McDonogh Voices - About - McDonogh School

McDonogh Voices

McDonogh Voices: One School. Many Perspectives—a multi-year series of learning and discussion opportunities was designed to give stories about our past a greater voice in McDonogh’s present and future.

The series was developed by a group of McDonogh alumni historians and scholars working in partnership with administrators, staff, and trustees. During the inaugural year, McDonogh Voices focused on our understanding of history. 

The nature of our programming will expand in the 2022-2023 school year beginning with in-person, small group campus tours. For the next two years, our popular webinar series will focus on life on campus over the past seven decades in the context of history.

Community Webinar Conversations

In conjunction with the School’s approaching 150th anniversary celebration, McDonogh Voices will explore the alumni experience by decade. During each webinar session, historical experts will provide global, national, and regional context while alumni panelists will share their memories and perspectives having been students at that time. The virtual nature of the program allows for greater participation.

The 1950s and 1960s: Prosperity and Protest

Thursday, November 17 from 7:00-8:30 p.m.
Moderator:
Carol Croxton, Director of Alumni Engagement
Historian: Ane Lintvedt, McDonogh Upper School History and Social Studies Teacher 
Panelists: John Beever '50, Hank Chiles '56, John Sieverts '63, Mike Koppisch '60, and Tim Wright '66

The 1950s, often described as a period of conformity, stability, and prosperity gave way to the 1960s—one of the most tumultuous and divisive decades in history. The early 1950s witnessed the continuance of the Lamborn legacy as Doc Lamborn—the architect of McDonogh’s survival during The Depression and World War II—yielded his office to his son, Bob, who revamped the School’s academic program that would eventually eclipse the farm program. 

In the 1960s, the war in Vietnam could not muster the national unity achieved by World War II. The heroic image of the American military eroded as did the perception of the uniform on McDonogh’s campus and in the community. Thus began a decades-long metamorphosis of the literal cloth uniform into a metaphorical weave representing character. Also during this time, the first Black student is admitted to McDonogh under a plan of gradual integration that completes in 1970. Join us to hear alumni from the 1950s and 1960s recall their McDonogh experience.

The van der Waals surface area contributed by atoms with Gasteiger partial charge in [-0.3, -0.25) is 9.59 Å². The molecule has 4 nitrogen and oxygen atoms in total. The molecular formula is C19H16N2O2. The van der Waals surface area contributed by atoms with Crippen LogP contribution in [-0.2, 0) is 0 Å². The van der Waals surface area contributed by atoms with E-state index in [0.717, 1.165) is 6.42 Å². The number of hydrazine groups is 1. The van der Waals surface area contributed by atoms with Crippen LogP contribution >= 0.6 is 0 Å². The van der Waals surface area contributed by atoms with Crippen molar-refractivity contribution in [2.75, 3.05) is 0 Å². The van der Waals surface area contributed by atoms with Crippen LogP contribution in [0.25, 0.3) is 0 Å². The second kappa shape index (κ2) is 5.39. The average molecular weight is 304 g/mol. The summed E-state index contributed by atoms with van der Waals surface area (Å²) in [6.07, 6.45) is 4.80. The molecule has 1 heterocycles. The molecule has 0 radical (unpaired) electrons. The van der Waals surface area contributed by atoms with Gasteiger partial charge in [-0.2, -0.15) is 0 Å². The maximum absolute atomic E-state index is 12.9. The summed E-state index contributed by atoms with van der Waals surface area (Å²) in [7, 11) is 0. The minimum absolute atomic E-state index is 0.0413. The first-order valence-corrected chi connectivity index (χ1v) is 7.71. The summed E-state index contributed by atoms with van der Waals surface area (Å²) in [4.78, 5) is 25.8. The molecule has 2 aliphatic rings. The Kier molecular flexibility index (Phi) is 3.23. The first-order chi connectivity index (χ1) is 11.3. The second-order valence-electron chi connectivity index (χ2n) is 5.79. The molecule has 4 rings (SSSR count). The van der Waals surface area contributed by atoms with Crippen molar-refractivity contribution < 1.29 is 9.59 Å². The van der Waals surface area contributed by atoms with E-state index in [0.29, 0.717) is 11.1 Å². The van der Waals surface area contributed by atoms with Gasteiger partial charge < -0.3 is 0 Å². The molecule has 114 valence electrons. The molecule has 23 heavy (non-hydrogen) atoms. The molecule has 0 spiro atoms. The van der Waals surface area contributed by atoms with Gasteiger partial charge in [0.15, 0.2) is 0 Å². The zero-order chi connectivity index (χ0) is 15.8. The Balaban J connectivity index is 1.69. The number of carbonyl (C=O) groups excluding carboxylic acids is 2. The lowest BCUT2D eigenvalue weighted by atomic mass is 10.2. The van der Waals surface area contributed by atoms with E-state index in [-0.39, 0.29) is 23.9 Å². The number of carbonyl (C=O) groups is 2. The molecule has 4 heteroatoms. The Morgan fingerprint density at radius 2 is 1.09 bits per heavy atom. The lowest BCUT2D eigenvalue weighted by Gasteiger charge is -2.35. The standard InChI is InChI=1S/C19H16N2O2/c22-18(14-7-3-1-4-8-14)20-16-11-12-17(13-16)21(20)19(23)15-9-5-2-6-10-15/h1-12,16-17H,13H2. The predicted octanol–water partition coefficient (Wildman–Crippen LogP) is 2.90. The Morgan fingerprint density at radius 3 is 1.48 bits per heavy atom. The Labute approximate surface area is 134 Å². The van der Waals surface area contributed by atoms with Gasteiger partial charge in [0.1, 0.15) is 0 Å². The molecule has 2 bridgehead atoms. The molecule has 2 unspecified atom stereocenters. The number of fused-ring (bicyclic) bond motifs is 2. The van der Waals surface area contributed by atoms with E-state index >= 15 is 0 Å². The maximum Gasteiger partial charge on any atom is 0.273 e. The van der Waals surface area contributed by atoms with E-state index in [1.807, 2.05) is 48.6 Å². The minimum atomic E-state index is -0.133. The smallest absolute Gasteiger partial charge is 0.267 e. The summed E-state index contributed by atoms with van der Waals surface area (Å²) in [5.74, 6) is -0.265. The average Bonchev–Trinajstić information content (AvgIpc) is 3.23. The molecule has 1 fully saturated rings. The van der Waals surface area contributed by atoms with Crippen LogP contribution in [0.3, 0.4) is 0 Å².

View the recording. 

The 1970s: Times of Transition

Thursday, January 19, 2023 from 7:00-8:30 p.m.
Moderator: Carol Croxton, Director of Alumni Engagement
Historian: Louis Hyman ’95, Professor and Director, Institute for Workplace Studies at Cornell University

The dawn of this decade saw the height of anti-Vietnam War protests—epitomized by the 1970 Kent State massacre—that presaged McDonogh’s dropping of its semi-military tradition in 1971. McDonogh became fully integrated in 1970, and the first Black graduate walked across Childs Memorial Terrace. The economic challenges of the time helped fuel an equally major shift to coeducation in 1975. No other time in McDonogh’s history witnessed decisions so dynamically reshaping the School’s culture. Join us to hear alumni from the 1970s describe their time on campus. 

View the recording.

The 1980s: An Era of Opportunity

Thursday, March 23, 2023 from 7:00-8:30 p.m.
Moderator:
Carol Croxton, Director of Alumni Engagement
Historian: Jessica Levy '04, Assistant Professor of History at Purchase College, SUNY

Two major transitions in the previous decade focused the School’s attention within the boundaries of its vast campus, tending to the challenges of an increasingly diverse community. The burgeoning development of the county surrounding the School required McDonogh to begin an ambitious process of strategic thinking that has yielded the campus design we enjoy today. The 1980s also saw the evolution of arts programming, athletic opportunities, divisional rituals such as closing ceremonies, and an intentional focus on the academic and emotional needs specific to each division. Join us to learn more about the 1980s on campus.

Register here